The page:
In his book The Call of Grace, Norman Shepherd promotes the idea that all covenants have conditions which Man has to fulfill in order to partake of the promises of the covenant. Shepherd's monocovenantalism entails the total confusion of grace and works. In the name of navigating a third way between legalism and antinomianism (pp. 8-9), Shepherd creates a monstrosity where one is saved by grace, but then one has to persevere in order to remain in grace. One wonders whether Shepherd realizes that this is the Roman Catholic position. Rome has never once taught that one is saved by works, but she has always taught that one is saved by grace AND faith "formed by love," the performing of works in accordance with one's faith.
I would like to look at this issue of "conditionality" as to how Shepherd has totally muddled the issue. The PRCA (Protestant Reformed Churches of America) of course think that this issue of "conditionality" is basically the problem with the Federal Vision: the "heresy of conditional covenant," while totally ignoring the fact that in some sense, faith must be a condition. The PRCA are irrational in their idiosyncratic doctrines, and ideas that one can have an absolutely "unconditional" covenant and faith are contradictory to basic reason.
The concept of conditions merely signifies that they are necessary and/or sufficient for the consequent(s) to occur. For a sufficient condition, if "condition x," then "result y." For a necessary condition, no "condition x," no "result y." It does not say in what sense it is necessary or sufficient. Faith for example we have said is the instrumental condition for salvation. It is not the grounds for salvation, but the manner of how salvation comes about. This drawing of distinctions is necessary, because as we shall see with Shepherd, the failure to draw distinctions result in heresy.
Shepherd treats "conditions" as something that Man must do, as basically "human responsibility" (p. 9). Immediately here we see that that is the wrong definition. Just because something is a condition does not mean that Man is responsible for it. If I say that it is a necessary condition that the Holy Spirit regenerates the elect, in order that they may be saved, is there anything humans have to do in the entire process? Of course not! Shepherd starts off with the wrong idea of "condition," and things just go south from there.
In his discussion of the Abrahamic Covenant, Shepherd claims that there are 5 requirements which had to be met in order for God to fulfill His promises to Abraham. The first requirement is that circumcision is necessary. Furthermore, since circumcision is not meant to be "merely outward and physical" (p. 15), the requirement of circumcision means God was "requiring the full scope of covenant loyalty and obedience all along the line" (p. 15). Right off, the extension of circumcision to the full scope of covenant obedience is just a total confusion of sign and the thing signified. Even worse than that is Shepherd doesn't even seem to realize that the inward circumcision is not obedience but regeneration, as the correspondence between circumcision and baptism in Col. 2: 13 show. What else does "God made us alive" mean except the act of regeneration? Circumcision and baptism both are supposed to function as the sign of regeneration or inward circumcision, and thus Shepherd is in error even if we admit that circumcision is a "Shepherdite-condition."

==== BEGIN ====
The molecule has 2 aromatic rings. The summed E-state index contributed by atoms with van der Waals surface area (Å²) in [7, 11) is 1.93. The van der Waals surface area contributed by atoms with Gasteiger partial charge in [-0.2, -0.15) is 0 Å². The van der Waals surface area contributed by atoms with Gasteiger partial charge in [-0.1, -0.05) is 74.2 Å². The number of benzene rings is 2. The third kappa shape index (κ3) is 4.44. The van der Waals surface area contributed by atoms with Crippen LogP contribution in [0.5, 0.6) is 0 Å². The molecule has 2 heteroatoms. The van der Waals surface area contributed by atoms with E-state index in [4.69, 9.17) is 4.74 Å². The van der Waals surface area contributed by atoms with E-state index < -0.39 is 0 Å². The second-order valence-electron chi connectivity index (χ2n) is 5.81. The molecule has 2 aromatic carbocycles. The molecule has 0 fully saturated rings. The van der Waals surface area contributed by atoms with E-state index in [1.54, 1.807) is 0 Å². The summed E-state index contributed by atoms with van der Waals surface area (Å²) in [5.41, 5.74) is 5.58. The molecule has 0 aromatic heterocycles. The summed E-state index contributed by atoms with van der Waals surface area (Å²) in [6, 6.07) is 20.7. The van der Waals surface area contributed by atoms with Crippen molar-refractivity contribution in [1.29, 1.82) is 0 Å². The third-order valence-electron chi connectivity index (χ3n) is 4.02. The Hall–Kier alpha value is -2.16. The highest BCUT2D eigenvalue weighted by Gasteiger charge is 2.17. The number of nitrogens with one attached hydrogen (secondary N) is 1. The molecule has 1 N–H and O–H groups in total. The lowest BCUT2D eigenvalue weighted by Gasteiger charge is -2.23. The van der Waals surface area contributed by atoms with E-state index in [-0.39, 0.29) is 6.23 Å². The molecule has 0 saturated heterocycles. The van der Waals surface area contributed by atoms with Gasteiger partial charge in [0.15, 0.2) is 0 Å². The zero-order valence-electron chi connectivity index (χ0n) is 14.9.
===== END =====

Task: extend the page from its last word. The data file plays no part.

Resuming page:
Circumcision however is not a Shepherdite-condition. Rather, it is a requirement in the sense that it is a sign of something required, i.e. regeneration. Just as baptism does not save, but rather what it signifies, regeneration, saves, so likewise this requirement of circumcision is not a requirement for salvation, but a requirement that logically (not necessarily temporally) follows regeneration. It is an a posteriori condition, not an a priori condition, just like good works. An a posteriori condition merely means it is the necessary consequent of faith. A person breathes if he is alive, thus he does not "fulfill the condition" of breathing in order to be alive, but that he is alive so he therefore breathes. The failure to breathe evidences that the person is dead, not alive. Likewise, in this sense refusal to circumcise does not mean that a person is not regenerated, but rather that it evidences an unregenerate heart.
The other Shepherdite-conditions are that Abraham needs to have faith, he needs to have a "living and obedience faith," and he needs "to walk before the Lord and be blameless" (pp. 15-6), and the fulfillment of the promises of the land promise for example depended upon the obedience of the Israelites. Regarding faith, Shepherd refuses to distinguish between instrument and ground. The next two "requirements" Abraham has to do are a posteriori conditions. The last requirement shows the conflation of the Abrahamic and Mosaic covenants. The Abrahamic promise of land refers to the promised land of Canaan as a type of heaven, while the physical land itself is a typological fulfillment in the Mosaic Covenant, and thus not the same.
This is just a sample of the problems with this book. Shepherd routinely refuses to make distinctions and he conflates issues together, and in so doing creates heresy. All covenants have conditions, that's true. But not all conditions are conditions. And most certainly conditions are not always indications of human responsibility. Conditionality is merely a logical function, and says nothing about who and how the conditions are supposed to be met.